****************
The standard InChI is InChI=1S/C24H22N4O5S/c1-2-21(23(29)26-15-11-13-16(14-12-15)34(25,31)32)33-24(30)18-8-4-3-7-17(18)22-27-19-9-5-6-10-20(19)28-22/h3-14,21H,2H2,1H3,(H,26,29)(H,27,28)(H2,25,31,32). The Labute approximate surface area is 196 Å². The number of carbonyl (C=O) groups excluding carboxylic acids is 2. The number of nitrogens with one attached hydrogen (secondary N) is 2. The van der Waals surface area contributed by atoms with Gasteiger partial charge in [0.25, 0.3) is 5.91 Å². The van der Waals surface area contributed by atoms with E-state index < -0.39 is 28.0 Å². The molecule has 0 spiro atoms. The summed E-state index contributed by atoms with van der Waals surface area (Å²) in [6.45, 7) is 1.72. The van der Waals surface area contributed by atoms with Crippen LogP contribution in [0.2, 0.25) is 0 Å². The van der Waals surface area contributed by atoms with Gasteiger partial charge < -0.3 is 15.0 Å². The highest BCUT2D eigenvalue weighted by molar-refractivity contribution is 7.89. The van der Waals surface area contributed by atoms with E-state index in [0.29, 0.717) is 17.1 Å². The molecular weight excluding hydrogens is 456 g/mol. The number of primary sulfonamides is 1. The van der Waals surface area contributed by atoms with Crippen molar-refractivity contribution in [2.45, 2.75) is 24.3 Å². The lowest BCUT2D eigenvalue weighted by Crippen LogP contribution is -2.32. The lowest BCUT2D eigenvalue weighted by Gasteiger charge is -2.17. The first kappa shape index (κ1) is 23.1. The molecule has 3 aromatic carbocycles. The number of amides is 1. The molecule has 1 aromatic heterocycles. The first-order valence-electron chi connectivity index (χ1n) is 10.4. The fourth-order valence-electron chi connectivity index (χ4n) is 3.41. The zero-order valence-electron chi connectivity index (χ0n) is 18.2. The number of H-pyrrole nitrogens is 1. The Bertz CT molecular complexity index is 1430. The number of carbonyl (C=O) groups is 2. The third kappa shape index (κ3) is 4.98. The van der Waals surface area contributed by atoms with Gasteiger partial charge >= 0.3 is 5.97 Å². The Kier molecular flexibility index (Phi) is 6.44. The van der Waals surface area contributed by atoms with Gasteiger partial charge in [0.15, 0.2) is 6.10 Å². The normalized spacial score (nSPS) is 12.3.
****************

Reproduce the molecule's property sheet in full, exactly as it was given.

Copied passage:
The standard InChI is InChI=1S/C24H22N4O5S/c1-2-21(23(29)26-15-11-13-16(14-12-15)34(25,31)32)33-24(30)18-8-4-3-7-17(18)22-27-19-9-5-6-10-20(19)28-22/h3-14,21H,2H2,1H3,(H,26,29)(H,27,28)(H2,25,31,32). The Labute approximate surface area is 196 Å². The number of carbonyl (C=O) groups excluding carboxylic acids is 2. The number of nitrogens with one attached hydrogen (secondary N) is 2. The van der Waals surface area contributed by atoms with Gasteiger partial charge in [0.25, 0.3) is 5.91 Å². The van der Waals surface area contributed by atoms with E-state index < -0.39 is 28.0 Å². The molecule has 0 spiro atoms. The summed E-state index contributed by atoms with van der Waals surface area (Å²) in [6.45, 7) is 1.72. The van der Waals surface area contributed by atoms with Crippen LogP contribution in [0.2, 0.25) is 0 Å². The van der Waals surface area contributed by atoms with Gasteiger partial charge < -0.3 is 15.0 Å². The highest BCUT2D eigenvalue weighted by molar-refractivity contribution is 7.89. The van der Waals surface area contributed by atoms with E-state index in [0.29, 0.717) is 17.1 Å². The molecular weight excluding hydrogens is 456 g/mol. The number of primary sulfonamides is 1. The van der Waals surface area contributed by atoms with Crippen molar-refractivity contribution in [2.45, 2.75) is 24.3 Å². The lowest BCUT2D eigenvalue weighted by Crippen LogP contribution is -2.32. The lowest BCUT2D eigenvalue weighted by Gasteiger charge is -2.17. The first kappa shape index (κ1) is 23.1. The molecule has 3 aromatic carbocycles. The number of amides is 1. The molecule has 1 aromatic heterocycles. The first-order valence-electron chi connectivity index (χ1n) is 10.4. The fourth-order valence-electron chi connectivity index (χ4n) is 3.41. The zero-order valence-electron chi connectivity index (χ0n) is 18.2. The number of H-pyrrole nitrogens is 1. The Bertz CT molecular complexity index is 1430. The number of carbonyl (C=O) groups is 2. The third kappa shape index (κ3) is 4.98. The van der Waals surface area contributed by atoms with Gasteiger partial charge >= 0.3 is 5.97 Å². The Kier molecular flexibility index (Phi) is 6.44. The van der Waals surface area contributed by atoms with Gasteiger partial charge in [0.15, 0.2) is 6.10 Å². The normalized spacial score (nSPS) is 12.3.